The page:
It’s all about Blood Sugar Control and Brain Chemistry!
You can learn more about how sugar gets us hooked if you keep reading my full article. In my next blog I’ll look at the other negative health consequences of a sugar laden diet to give you some real motivation to change.
Breaking the cycle can be a challenge and most people need some guidance and support through the process. We can work with you to find other ways to support you with blood sugar stabilization and healthy brain chemistry.
So here are the addictive aspects of sugar that plague us. Maybe you identify with some of the symptoms of situations I talk about.
Many people are feasting throughout the whole day on sugar (and white processed foods) that turn to blood sugar quickly. When they wake in the morning their blood sugar is low. The grab their sugar laden morning coffee and muffin which causes their blood sugar to shoot through the roof. There is a temporary good feeling and a burst of energy.
The blood sugar spike is a warning signal to the body that causes it to pump out adrenaline. When this is going on throughout the day the adrenals can become over worked and a consequence can be adrenal fatigue.
But back to the coffee and muffin story….Soon after the high, the blood sugar crashes back down again quickly. Someone who is affected by low blood sugar may experience tiredness, restlessness, confusion, forgetfulness, poor concentration, irritability and anger. Low blood sugar is a danger situation for the body and triggers it to look for their next sugary carb fix. And so the pattern continues.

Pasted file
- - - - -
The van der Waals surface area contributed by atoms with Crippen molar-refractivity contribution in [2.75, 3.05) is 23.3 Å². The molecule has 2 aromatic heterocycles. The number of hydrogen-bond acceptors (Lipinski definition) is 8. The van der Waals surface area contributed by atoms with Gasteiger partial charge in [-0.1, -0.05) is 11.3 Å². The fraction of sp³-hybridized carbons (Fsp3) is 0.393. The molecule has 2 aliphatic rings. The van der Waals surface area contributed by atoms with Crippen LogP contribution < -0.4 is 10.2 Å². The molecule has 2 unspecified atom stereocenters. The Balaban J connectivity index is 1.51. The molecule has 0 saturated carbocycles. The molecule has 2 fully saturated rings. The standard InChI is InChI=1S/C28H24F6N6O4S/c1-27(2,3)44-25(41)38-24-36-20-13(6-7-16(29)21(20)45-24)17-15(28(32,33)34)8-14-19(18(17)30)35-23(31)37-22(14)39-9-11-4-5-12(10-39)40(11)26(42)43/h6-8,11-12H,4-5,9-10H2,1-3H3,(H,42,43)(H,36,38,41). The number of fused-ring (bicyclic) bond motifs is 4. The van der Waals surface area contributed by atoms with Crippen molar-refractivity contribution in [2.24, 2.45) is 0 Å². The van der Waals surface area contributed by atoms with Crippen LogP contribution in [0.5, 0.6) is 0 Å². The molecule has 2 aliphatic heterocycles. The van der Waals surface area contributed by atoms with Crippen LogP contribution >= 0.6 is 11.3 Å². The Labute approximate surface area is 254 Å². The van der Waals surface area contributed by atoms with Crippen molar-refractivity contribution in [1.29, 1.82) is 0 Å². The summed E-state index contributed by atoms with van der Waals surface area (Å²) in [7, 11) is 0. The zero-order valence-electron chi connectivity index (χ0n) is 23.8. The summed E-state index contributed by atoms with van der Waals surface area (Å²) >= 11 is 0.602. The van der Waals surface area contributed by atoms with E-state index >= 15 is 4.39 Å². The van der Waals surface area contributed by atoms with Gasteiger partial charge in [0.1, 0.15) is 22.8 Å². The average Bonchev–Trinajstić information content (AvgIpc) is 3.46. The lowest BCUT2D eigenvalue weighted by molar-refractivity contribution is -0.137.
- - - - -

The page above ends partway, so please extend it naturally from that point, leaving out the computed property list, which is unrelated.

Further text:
This is the feel good chemical that our body produces. People low in serotonin are often fretful, anxious, depressed, short in attention span, scattered, angry or aggressive.
Blood sugar assists with driving tryptophan across the blood brain barrier to make serotonin. Of course we need serotonin and we want to have some glucose in our system to do that. But the reason doctors prescribe so many SSRI anti-depressants is not because people are lacking in sugar intake! The trouble comes with too much sugar which gives a temporary serotonin rush but stresses the adrenals as we said before and so ultimately depletes us. It’s one of the reasons we get hooked to sugar.
Beta-endorphins are the body’s pain killer. Those with low levels experience self esteem issues, poor coping skills, feelings of inadequacy and isolation, a sense of being stuck, have a victim mentality and an extreme response to criticism. Heroin is a beta endorphin and addicts can take up to six months to deal with their feelings of low self esteem which is why recovery rates are low.
Sugar can also affect beta-endorphin levels. Not surprisingly people who have low levels of beta-endorphins reach for sugar. It is actually just the taste of the sugar that activates the beta-endorphins, not it’s effect on the body, so eating other foods that give pleasure will produce the same affect.
Sugar’s taste ultimately leads to dopamine being released, which provides us with motivation, concentration, alertness, euphoria – the long term planning chemical that allows us to work hard now for something that will benefit us later.
Let us know how you relate to this and what worked for you if you managed to get off your sugar habit.